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The Opposite of Hallelujah Hardcover – October 9, 2012


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Product Details

  • Age Range: 12 and up
  • Grade Level: 7 and up
  • Hardcover: 464 pages
  • Publisher: Delacorte Press; First Edition edition (October 9, 2012)
  • Language: English
  • ISBN-10: 0385738366
  • ISBN-13: 978-0385738361
  • Product Dimensions: 6.1 x 1.4 x 8.5 inches
  • Shipping Weight: 1.2 pounds (View shipping rates and policies)
  • Average Customer Review: 4.3 out of 5 stars  See all reviews (17 customer reviews)
  • Amazon Best Sellers Rank: #1,711,904 in Books (See Top 100 in Books)

Editorial Reviews

From Booklist

*Starred Review* Big sister Hannah joined the Sisters of Grace convent when Caro was eight, so it seemed simpler to tell everyone at school that her sister was dead. That was “Caroliar’s” first lie. Eight years later, Hannah is home, depressed, and anorexic, having left the convent in self-imposed disgrace. This time it is easier for Caro to announce Hannah’s return from the Peace Corps, but as the lies pile up, so does Caro’s own confusion and disgrace. Jarzab packs a lot into this story—questions of faith and forgiveness, science and religion, mental illness, guilt, and possible redemption, as well as simple high-school drama. But at its heart, this is a story about sisters, and it’s as complex and convoluted as the relationship itself. Caro must reinvent her only-child status, learning to accept her parents’ worried focus on an older sister who was for years essentially nonexistent. Hannah, on the other hand, is overwhelmed with guilt over a friend’s death and is resentful and envious of Caro’s normal teenage angst. Couched among the issues are truly likable people: intelligent teenagers supporting each other through good times and bad; loving, very human parents struggling with how to intervene in the life of a seriously ill adult child while nurturing their teenage daughter; and a science-nerd priest who is honest enough to admit that he doesn’t have all the answers. Grades 8-12. --Frances Bradburn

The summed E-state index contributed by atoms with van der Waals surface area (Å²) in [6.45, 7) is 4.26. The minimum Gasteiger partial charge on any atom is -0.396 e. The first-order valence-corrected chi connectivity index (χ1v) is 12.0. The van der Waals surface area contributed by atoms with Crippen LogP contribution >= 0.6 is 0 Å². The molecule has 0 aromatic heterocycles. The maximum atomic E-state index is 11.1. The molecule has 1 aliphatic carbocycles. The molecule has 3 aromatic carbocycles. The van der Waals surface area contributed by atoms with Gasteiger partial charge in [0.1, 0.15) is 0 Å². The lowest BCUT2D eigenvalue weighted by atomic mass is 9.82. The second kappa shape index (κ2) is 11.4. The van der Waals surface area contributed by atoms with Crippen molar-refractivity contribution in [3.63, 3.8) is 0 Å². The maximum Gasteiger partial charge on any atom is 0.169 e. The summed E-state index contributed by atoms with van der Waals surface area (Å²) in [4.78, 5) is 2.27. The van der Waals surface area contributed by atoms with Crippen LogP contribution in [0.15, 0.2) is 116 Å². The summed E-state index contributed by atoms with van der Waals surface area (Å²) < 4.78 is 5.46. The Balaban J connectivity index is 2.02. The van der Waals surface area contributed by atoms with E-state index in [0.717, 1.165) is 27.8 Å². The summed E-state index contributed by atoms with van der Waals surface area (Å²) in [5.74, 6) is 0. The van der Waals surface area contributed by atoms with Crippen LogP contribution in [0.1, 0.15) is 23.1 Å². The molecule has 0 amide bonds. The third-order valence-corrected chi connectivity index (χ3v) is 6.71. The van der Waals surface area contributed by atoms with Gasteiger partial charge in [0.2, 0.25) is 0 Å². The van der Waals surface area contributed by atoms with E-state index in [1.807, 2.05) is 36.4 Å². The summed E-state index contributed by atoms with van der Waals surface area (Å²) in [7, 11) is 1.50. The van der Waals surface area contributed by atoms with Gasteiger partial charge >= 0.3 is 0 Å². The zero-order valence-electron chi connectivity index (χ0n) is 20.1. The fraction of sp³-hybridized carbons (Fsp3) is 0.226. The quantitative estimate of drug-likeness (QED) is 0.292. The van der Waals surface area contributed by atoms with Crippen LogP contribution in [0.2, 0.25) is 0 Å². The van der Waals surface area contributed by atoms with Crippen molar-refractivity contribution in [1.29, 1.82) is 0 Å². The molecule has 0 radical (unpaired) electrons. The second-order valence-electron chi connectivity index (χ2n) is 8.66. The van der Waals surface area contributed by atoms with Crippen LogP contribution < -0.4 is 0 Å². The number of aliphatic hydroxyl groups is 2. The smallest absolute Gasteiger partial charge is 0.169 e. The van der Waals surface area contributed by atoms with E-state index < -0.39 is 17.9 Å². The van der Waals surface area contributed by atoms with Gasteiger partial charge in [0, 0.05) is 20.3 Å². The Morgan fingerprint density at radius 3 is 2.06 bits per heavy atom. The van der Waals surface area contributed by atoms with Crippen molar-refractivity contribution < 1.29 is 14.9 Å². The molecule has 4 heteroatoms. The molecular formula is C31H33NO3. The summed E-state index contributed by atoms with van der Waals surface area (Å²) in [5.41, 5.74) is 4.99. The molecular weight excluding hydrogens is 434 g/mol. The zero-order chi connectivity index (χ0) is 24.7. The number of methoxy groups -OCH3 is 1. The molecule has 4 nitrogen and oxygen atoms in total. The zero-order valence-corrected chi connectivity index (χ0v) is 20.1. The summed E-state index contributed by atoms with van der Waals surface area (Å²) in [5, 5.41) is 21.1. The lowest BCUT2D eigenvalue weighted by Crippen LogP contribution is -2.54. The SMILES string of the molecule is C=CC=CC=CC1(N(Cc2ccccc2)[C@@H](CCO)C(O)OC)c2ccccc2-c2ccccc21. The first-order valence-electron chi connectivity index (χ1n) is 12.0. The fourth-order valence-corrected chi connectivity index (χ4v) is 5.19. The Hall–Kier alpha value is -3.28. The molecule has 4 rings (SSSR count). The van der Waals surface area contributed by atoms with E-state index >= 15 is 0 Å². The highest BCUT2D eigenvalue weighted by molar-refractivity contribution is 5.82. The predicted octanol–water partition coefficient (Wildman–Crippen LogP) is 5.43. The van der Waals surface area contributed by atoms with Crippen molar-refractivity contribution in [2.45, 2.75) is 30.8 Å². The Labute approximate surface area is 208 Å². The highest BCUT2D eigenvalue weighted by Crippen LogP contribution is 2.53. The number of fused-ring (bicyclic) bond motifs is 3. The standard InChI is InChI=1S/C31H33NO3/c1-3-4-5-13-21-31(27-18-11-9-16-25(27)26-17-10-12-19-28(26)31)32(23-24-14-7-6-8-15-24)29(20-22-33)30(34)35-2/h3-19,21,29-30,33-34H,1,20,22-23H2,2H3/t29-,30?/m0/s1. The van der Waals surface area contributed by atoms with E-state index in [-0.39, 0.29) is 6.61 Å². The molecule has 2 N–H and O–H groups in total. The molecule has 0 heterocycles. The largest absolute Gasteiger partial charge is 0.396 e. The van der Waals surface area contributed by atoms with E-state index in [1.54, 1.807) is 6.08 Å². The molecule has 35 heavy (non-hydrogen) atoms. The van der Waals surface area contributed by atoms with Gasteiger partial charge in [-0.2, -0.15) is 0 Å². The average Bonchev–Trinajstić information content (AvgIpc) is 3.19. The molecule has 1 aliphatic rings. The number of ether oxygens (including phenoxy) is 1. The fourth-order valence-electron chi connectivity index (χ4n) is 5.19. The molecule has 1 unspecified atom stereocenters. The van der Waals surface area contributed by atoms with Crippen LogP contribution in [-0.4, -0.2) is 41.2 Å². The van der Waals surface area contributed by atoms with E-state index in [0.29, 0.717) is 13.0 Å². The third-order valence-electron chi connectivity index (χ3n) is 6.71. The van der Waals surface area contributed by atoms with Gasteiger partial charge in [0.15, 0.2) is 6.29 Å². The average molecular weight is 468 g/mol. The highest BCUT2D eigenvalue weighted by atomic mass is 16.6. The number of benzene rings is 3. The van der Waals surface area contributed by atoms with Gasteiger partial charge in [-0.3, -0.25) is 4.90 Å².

Review

"Jarzab packs a lot into this story, questions of faith and forgiveness, science and religion, mental illness, guilt and possible redemption, as well as simple high school drama. But at its heart, this is a story about sisters."--Booklist, starred

"A layered meditation on family and belief that will ring true for faith-questing teens."--Kirkus Reviews

Customer Reviews

4.3 out of 5 stars
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See all 17 customer reviews
I love this book, I couldn't put it down!
Darlene
The Opposite of Hallelujah is 450 pages long, which is very long for contemporary YA, but I like how the author took her time developing plot and characters.
Hannah @ Paperback Treasures
I loved his sense of humor, his sensitivity and the closeness that was featured in his family as well.
Brandi Breathes Books

Most Helpful Customer Reviews

Format: Hardcover
At the heart of The Opposite of Hallelujah, I think the message is that your actions don't just effect yourself. A lie, a decision to leave, hiding from your problems, and pain can't be isolated to just you, it creates a wave to the people you love and that love you.